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Baby Teeth Basics

Caring for Your Baby's Teeth

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Updated: March 5, 2008

Since babies don’t come with instructions, it’s important for parents to learn the basics about caring for all aspects their children’s health, including dental care. The information provided here will answer some common concerns about baby teeth, also known as primary teeth.

Are Baby Teeth Really Important?

Yes, yes and yes! I have seen many parents opt to pull their child’s baby tooth rather than fill a cavity because “it is only a baby tooth and will come out eventually anyway.” Baby teeth serve important purposes such as helping the child to speak normal and clear, and to chew naturally. Baby teeth also hold a place for permanent teeth to come in properly.

Will Pacifiers and Thumb Sucking Harm My Baby’s Teeth?

According to the Academy of Pediatric Dentistry, pacifiers and thumb sucking only present a problem if they persist for a long time, such as when the permanent teeth began to arrive.

Can I Brush My Baby’s Teeth?

Yes, but without toothpaste. You can use a small toothbrush with soft bristles at bedtime to remove plaque and bacteria. Instead of using toothpaste, just use a small amount of water. There are several soft bristled toothbrushes on the market that are designed specifically for infants.

When Can I Use Toothpaste for my Child?

At age two or three, a child should be ready to use toothpaste with fluoride. It is very important that only a small amount of toothpaste is used, such as the amount of a pea. The child should also be watched while brushing to be sure they spit out the excess toothpaste instead of swallowing it.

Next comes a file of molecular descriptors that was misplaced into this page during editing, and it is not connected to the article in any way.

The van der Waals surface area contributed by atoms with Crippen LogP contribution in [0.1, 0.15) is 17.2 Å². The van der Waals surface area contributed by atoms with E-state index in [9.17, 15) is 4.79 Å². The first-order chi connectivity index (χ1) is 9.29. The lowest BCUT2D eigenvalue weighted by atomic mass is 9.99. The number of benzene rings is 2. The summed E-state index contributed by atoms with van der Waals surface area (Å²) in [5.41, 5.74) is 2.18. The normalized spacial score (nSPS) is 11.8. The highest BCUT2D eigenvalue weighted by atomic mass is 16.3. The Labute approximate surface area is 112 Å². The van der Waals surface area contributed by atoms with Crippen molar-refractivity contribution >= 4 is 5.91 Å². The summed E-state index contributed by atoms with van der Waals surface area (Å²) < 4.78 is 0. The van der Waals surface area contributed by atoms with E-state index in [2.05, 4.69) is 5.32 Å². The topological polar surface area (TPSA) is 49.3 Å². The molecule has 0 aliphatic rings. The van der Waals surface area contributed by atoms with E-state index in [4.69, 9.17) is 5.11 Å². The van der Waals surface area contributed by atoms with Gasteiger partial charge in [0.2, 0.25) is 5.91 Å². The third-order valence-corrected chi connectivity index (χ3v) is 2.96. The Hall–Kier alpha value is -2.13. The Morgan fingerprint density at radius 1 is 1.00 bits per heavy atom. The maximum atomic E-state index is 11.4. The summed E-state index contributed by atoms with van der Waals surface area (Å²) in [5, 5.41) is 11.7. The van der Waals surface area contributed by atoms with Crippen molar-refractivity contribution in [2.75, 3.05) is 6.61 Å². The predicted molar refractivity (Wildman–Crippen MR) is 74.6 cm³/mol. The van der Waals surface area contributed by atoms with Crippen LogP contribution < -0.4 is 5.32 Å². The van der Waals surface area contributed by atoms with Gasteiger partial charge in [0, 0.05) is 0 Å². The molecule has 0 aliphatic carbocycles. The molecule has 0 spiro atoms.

What Is the Proper way to Brush my Child’s Teeth?

Brushing your children’s teeth at least twice a day is very important, but it should also be done properly. This easy step by step guide with photos will show you the proper way to brush your child’s teeth.

When Should I Take My Child to the Dentist for the First Time?

According to the American Academy of Pediatric Dentistry, children should visit a pediatric dentist when their first tooth comes in or no later than their first birthday.

What Is a Pediatric Dentist?

A pediatric dentist is a dental specialist that has not only completed four years of dental school, but has also completed an additional 2 to 3 years of specialty training to treat children only.

Many general dentists treat children as well as adults, but a pediatric dentist only treats children. The goal of a pediatric dentist is to teach children the importance of oral hygiene, how to take care of their teeth and to help children feel comfortable about visiting the dentist.

Many pediatric dentists do not allow parents to go back in the treatment rooms with the children. If this is a big issue for you, be sure to ask this question if you are looking for a pediatric dentist.

How Often Should my Child Have a Dental Check Up?

Most children should see their dentist for a regular cleaning and check up every six months. Your dentist will determine if there are any special circumstances that might require more frequent visits.

What Will Happen at My Child’s Check Up?

Many children are terrified of the dentist, but going to the dentist doesn't have to be scary if they know what to expect. These photos will show you and your children what happens at the dentist for a routine check up and cleaning.

When Will my Child get Permanent Teeth?

This chart will show you which permanent teeth your child should be getting at specific ages.

Sources:

American Academy of Pediatric Dentistry Helpful Hints for a Healthy Smile30 January 2008.

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